In the salary cap era, where NHL teams have to be efficient with their money, it's important for each club to have a core group of players who set the foundation on which to build the rest of the team. This group often includes the players who consume the bulk of a team's cap space, while also providing the greatest on-ice impact.
With that in mind, Eye on Hockey introduces our summer series: "Core Values." We'll take the rest of summer to evaluate the group of five to seven players who make up the core of each team. Using criteria like point production, average age, how the players were acquired, total cost and cap hit, we'll detail which teams have the strongest cores and which need work. On top of that, we'll also gaze into the future to look at the players who could one day be part of this crucial group for each team.
The Minnesota Wild have been taking steps forward as an organization and have become relevant after four consecutive seasons of missing the playoffs between 2008-12. They took another step last season by winning a hotly contested playoff series against the Colorado Avalanche before ultimately falling to the Chicago Blackhawks.
After a busy summer that included landing top free-agent prize Thomas Vanek, the Wild have a forward lineup that should keep them extremely competitive in the tough Central Division. Questions on defensive depth and the tenuous goaltending situation may be among the most important the Wild will have to answer during the season.
The concerns in net are very real with Josh Harding's ongoing health concerns tied to his MS diagnosis. He was able to play a stellar first half of the season before it was unfortunately derailed. The team also has injury-prone Niklas Backstrom to try to lean on. When healthy, he has been a solid netminder for the team, but good health isn't terribly common for the veteran. They would also have Darcy Kuemper, but the restricted free-agent goaltender that had some bright spots in 2013-14 remains without a new contract.
That said, the Wild have built a pretty strong core of players, mostly through trades or free agency, that gives them a veteran base to lead a roster that is balanced out by a strong group of young players that may end up carrying the torch for the organization even further.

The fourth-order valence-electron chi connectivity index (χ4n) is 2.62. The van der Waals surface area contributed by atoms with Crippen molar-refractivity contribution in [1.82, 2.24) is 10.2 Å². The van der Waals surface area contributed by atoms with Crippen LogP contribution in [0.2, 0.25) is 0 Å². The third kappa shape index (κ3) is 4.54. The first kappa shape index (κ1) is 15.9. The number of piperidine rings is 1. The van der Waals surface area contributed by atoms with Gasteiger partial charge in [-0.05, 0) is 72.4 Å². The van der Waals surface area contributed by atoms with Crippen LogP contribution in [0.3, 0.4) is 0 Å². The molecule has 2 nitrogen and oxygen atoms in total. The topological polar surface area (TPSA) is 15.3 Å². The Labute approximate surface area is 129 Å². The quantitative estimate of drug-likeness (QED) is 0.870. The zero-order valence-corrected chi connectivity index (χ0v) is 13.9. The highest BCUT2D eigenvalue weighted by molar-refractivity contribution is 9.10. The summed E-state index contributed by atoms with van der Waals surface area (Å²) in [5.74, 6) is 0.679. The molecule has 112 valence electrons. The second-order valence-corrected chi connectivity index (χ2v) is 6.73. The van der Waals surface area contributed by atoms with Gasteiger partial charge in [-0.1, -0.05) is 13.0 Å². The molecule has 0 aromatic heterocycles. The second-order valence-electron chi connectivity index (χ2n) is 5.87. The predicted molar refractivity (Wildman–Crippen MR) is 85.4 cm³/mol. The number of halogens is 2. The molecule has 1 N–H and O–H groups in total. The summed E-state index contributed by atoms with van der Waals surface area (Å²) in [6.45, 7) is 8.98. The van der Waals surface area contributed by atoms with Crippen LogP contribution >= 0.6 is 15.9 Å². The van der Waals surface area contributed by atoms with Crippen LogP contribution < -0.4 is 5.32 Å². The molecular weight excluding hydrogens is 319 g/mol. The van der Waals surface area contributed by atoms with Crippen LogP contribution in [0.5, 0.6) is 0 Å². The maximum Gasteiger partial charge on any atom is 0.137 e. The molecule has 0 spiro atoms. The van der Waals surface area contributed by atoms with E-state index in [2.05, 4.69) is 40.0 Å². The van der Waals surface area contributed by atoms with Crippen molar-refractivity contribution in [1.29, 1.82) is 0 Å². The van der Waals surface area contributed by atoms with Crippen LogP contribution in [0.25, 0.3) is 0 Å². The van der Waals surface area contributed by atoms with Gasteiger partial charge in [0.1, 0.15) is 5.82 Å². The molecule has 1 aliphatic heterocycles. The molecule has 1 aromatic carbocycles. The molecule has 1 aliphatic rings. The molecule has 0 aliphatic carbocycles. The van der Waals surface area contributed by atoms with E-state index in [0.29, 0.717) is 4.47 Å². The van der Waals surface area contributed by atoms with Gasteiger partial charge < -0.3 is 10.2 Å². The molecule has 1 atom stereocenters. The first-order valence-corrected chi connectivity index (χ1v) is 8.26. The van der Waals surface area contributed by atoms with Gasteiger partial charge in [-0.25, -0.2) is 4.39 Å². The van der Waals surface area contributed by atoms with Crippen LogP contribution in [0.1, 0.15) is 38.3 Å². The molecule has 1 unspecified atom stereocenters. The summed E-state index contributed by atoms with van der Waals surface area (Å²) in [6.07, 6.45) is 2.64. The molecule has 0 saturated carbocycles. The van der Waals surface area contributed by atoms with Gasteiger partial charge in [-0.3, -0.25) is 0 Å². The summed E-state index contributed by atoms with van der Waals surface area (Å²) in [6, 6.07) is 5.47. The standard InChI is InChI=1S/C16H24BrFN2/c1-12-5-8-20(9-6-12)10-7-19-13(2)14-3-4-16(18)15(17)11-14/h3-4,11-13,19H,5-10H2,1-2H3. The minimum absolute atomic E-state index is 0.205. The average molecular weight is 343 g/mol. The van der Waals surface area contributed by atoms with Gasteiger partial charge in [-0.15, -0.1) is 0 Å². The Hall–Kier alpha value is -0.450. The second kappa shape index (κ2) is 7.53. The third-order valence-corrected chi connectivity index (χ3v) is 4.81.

Here's a look at the Wild's strong central unit.
Core Values: Minnesota Wild
Players (Age, term remaining on contract): D Ryan Suter (29, 11 years), LW Zach Parise (30, 11 years), LW Thomas Vanek (30, 3 years), C Mikko Koivu (31, 4 years), RW Jason Pominville (31, 5 years), D Jonas Brodin (21, 1 year), C Mikael Granlund (22, 1 year)
Total cap hit for 2014-15: $35,721,091 (51.7 percent of cap space consumed by seven players)
Average age: 27.7
Total production in 2013-14^: 94 goals, 179 assists, 273 points (48.8 percent of team's total production)
^-Does not include Thomas Vanek's 27-41—68 stat line from last season with three different teams.
Minnesota Wild Player Usage Chart via ExtraSkater.com*:
*Circle size represents time on ice, shade of circle represents possession (5v5 Corsi For percentage -- total shot attempts for relative to total shot attempts against). Blue represents CF percentage of 50 or better. Red represents below 50 percent. The darker the shade, the further away from 50 percent.
About the Core
Ryan Suter: It's hard to understate the impact Suter has on the Wild. Considering that since joining the team as a free agent in July 2012, Suter leads the NHL in total ice time by more than 240 minutes. That's a lot of work. He averaged nearly 30 minutes a game last season. So he's out there a lot. And it's interesting to look at his advanced numbers because they don't look particularly spectacular, but I think time on ice itself is an overlooked stat. The coach is the person with the most information about how Player X is feeling, how the rest of the lineup stacks up, how the player does in certain matchups historically. Considering that Mike Yeo puts Suter out as much as humanly possible, that says a lot about what Suter is as a defenseman and what he means to this team. He's also producing for the team. In 130 games since joining the Wild after seven years with the Nashville Predators, Suter has 75 points. His 0.58 points per game is up considerably from his time with the Preds. The Wild really should try and find ways to limit Suter's ice time to keep him fresh, but he showed no ill effects to the extreme usage last year. That could change over time, though. He has been in the top four in Norris voting over the past two years and with 11 years remaining on his contract, Suter likely remains the Wild's No. 1 for a long, long time. How he was acquired: Signed as an unrestricted free agent on July 4, 2012